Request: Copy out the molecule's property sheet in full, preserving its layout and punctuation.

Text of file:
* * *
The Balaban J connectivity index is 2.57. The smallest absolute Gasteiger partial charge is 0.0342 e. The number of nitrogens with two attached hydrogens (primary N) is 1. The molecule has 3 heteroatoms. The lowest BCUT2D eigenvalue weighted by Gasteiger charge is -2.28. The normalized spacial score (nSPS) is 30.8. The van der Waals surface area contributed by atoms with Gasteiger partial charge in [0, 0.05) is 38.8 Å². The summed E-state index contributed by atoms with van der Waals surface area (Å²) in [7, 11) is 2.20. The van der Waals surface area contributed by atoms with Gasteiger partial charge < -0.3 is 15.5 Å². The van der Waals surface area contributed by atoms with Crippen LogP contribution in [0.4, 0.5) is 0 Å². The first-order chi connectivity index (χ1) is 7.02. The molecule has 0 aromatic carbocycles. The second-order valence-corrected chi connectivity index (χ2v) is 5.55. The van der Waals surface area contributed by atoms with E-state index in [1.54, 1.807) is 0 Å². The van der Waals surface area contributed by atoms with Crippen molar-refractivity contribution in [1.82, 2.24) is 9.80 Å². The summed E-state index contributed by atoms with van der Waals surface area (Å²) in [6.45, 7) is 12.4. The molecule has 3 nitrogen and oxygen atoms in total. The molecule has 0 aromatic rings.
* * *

The Balaban J connectivity index is 2.57. The smallest absolute Gasteiger partial charge is 0.0342 e. The number of nitrogens with two attached hydrogens (primary N) is 1. The molecule has 3 heteroatoms. The lowest BCUT2D eigenvalue weighted by Gasteiger charge is -2.28. The normalized spacial score (nSPS) is 30.8. The van der Waals surface area contributed by atoms with Gasteiger partial charge in [0, 0.05) is 38.8 Å². The summed E-state index contributed by atoms with van der Waals surface area (Å²) in [7, 11) is 2.20. The van der Waals surface area contributed by atoms with Gasteiger partial charge < -0.3 is 15.5 Å². The van der Waals surface area contributed by atoms with Crippen LogP contribution in [0.4, 0.5) is 0 Å². The first-order chi connectivity index (χ1) is 7.02. The molecule has 0 aromatic carbocycles. The second-order valence-corrected chi connectivity index (χ2v) is 5.55. The van der Waals surface area contributed by atoms with E-state index in [1.54, 1.807) is 0 Å². The van der Waals surface area contributed by atoms with Crippen molar-refractivity contribution in [1.82, 2.24) is 9.80 Å². The summed E-state index contributed by atoms with van der Waals surface area (Å²) in [6.45, 7) is 12.4. The molecule has 3 nitrogen and oxygen atoms in total. The molecule has 0 aromatic rings.